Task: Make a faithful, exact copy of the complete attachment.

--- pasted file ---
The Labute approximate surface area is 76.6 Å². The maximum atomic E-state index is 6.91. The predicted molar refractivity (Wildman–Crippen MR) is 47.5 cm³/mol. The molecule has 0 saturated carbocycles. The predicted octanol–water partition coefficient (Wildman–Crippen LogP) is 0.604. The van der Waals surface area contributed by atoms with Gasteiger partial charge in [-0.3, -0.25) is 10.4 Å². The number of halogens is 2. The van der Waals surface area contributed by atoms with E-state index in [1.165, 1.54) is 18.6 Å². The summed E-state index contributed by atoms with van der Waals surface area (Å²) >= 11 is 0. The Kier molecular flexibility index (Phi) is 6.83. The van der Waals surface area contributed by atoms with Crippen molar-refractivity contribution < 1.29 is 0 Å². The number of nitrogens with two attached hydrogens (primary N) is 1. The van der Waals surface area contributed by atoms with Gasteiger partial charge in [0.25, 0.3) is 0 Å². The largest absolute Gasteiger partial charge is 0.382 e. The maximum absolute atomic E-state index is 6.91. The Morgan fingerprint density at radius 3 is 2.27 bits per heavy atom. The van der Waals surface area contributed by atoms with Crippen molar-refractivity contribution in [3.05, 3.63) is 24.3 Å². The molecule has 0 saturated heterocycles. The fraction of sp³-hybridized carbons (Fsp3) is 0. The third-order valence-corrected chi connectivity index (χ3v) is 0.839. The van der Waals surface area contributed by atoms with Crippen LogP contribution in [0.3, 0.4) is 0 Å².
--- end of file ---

The Labute approximate surface area is 76.6 Å². The maximum atomic E-state index is 6.91. The predicted molar refractivity (Wildman–Crippen MR) is 47.5 cm³/mol. The molecule has 0 saturated carbocycles. The predicted octanol–water partition coefficient (Wildman–Crippen LogP) is 0.604. The van der Waals surface area contributed by atoms with Gasteiger partial charge in [-0.3, -0.25) is 10.4 Å². The number of halogens is 2. The van der Waals surface area contributed by atoms with E-state index in [1.165, 1.54) is 18.6 Å². The summed E-state index contributed by atoms with van der Waals surface area (Å²) >= 11 is 0. The Kier molecular flexibility index (Phi) is 6.83. The van der Waals surface area contributed by atoms with Crippen molar-refractivity contribution < 1.29 is 0 Å². The number of nitrogens with two attached hydrogens (primary N) is 1. The van der Waals surface area contributed by atoms with Gasteiger partial charge in [0.25, 0.3) is 0 Å². The largest absolute Gasteiger partial charge is 0.382 e. The maximum absolute atomic E-state index is 6.91. The Morgan fingerprint density at radius 3 is 2.27 bits per heavy atom. The van der Waals surface area contributed by atoms with Crippen molar-refractivity contribution in [3.05, 3.63) is 24.3 Å². The molecule has 0 saturated heterocycles. The fraction of sp³-hybridized carbons (Fsp3) is 0. The third-order valence-corrected chi connectivity index (χ3v) is 0.839. The van der Waals surface area contributed by atoms with Crippen LogP contribution in [0.3, 0.4) is 0 Å².